The World U-18 Championships have concluded, with Sweden triumphing over Russia to claim the gold medal. Annual contenders USA and Canada faced off in the bronze medal game, with both squads on the losing end of close hard-fought semifinal matchups. USA prevailed 5-2 over the Canadians to extend their medal streak to 15 consecutive tournaments.
In a rare year where Team USA sputtered out before the championship game and Finland disappointed without the presence of their top draft-eligible player Kaapo Kakko, there was plenty of opportunity for players from all nations to show their skills and steal the tournament spotlight.
Caufield Leads Talented Americans
Cole Caufield, one of Team USA’s top players and their leading scorer, was arguably the best player at the tournament despite the disappointing finish from his squad. Despite spending most of the year firmly in discussions to be a first-round prospect, his small stature (5-foot-7, 163 pounds) and lack of impact on the defensive end still left some wanting more to prove himself worthy of an early draft pick.
Caufield showed his game-breaking talent by leading the entire tournament with 14 goals, bringing his season-long total to an insane tally of 70 goals, smashing the previous team record by 15 goals. Some may still be wary of how his smaller frame will hold up at the professional level, but Caufield will be awfully tough to pass up for any team seeking goal-scoring talent in the top half of the first round.
Another under-the-radar performer was Jamieson Rees, a Canadian centre who plays for the Sarnia Sting in the OHL. After a disappointing season that was injury-shortened and ended in a long suspension, Rees needed to play well in this tournament to prove his mettle against top-level competition.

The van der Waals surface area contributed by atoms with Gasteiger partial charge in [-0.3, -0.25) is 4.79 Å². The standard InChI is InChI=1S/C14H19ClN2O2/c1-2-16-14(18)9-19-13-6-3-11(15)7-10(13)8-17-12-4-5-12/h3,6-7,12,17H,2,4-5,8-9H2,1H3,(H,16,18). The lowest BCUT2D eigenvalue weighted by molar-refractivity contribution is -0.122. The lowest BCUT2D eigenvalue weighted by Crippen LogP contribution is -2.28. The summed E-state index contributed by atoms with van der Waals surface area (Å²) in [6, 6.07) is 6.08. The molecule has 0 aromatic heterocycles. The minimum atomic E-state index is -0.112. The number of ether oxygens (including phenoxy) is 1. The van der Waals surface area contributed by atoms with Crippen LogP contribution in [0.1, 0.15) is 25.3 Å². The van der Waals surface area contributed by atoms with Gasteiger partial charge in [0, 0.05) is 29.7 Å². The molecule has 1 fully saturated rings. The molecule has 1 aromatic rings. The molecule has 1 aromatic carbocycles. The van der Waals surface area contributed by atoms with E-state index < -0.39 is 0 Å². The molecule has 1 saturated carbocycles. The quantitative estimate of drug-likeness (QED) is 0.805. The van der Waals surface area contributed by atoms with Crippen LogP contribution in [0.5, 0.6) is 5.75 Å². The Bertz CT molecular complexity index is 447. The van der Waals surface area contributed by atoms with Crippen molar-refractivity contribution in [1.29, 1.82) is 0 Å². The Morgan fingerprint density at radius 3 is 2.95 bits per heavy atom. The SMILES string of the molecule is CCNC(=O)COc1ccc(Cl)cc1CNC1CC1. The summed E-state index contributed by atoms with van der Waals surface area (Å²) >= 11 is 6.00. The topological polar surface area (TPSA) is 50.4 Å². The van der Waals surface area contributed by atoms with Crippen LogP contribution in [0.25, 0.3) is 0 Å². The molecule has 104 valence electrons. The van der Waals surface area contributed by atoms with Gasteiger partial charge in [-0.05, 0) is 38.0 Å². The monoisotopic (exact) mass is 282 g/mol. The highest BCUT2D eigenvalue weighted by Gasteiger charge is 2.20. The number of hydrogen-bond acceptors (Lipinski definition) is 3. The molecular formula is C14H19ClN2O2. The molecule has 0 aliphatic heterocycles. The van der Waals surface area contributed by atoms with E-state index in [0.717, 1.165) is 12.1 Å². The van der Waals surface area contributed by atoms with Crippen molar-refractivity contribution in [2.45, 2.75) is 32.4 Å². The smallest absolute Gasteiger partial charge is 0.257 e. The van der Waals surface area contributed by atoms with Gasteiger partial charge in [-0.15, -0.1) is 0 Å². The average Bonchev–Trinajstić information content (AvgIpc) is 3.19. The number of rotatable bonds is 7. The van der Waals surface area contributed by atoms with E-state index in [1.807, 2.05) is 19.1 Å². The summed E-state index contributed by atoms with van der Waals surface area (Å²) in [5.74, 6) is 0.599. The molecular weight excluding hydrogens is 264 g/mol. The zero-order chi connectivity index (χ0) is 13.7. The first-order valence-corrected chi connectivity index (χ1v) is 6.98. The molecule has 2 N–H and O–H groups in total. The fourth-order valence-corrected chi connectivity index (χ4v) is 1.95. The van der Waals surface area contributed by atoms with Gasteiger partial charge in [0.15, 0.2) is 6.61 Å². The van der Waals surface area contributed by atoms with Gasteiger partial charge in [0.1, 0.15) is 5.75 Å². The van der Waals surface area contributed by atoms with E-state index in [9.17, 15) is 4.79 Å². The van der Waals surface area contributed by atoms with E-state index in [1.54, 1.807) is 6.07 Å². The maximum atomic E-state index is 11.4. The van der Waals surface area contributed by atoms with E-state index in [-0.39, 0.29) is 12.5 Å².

Playing a key top-six role, Rees delivered with two goals and eight points, helping propel Canada to an appearance in the bronze medal game. Not only was Rees finally healthy, but he also showed he can create in many different ways offensively and drove the play well for his line despite shuffling between the wing and his natural centre position.
On a Team Russia roster expected to be led by 2019 top prospect Vasili Podkolzin, it was a player who isn’t even draft-eligible until 2020 who stole the show instead. Yaroslav Askarov, who stole the starting goaltender job to become the first underage player to start for Russia since 2016, was especially impressive in backstopping Russia to an appearance in the gold medal game.
Starting for Russia at his fourth international tournament in this season alone, Askarov didn’t look out of place against older competition, posting great numbers with a 2.01 goals-against average and an impressive .927 save percentage.
Showing an impressive combination of size and agility, Askarov made timely stops throughout the tournament, most notably in a clutch 40-save performance against USA to send Russia to the gold medal game. If he can continue to gain strength and show the same consistency he did this season, look for Askarov to be the most coveted young goaltender available in the 2020 Draft.
Podkolzin Sputters in Sweden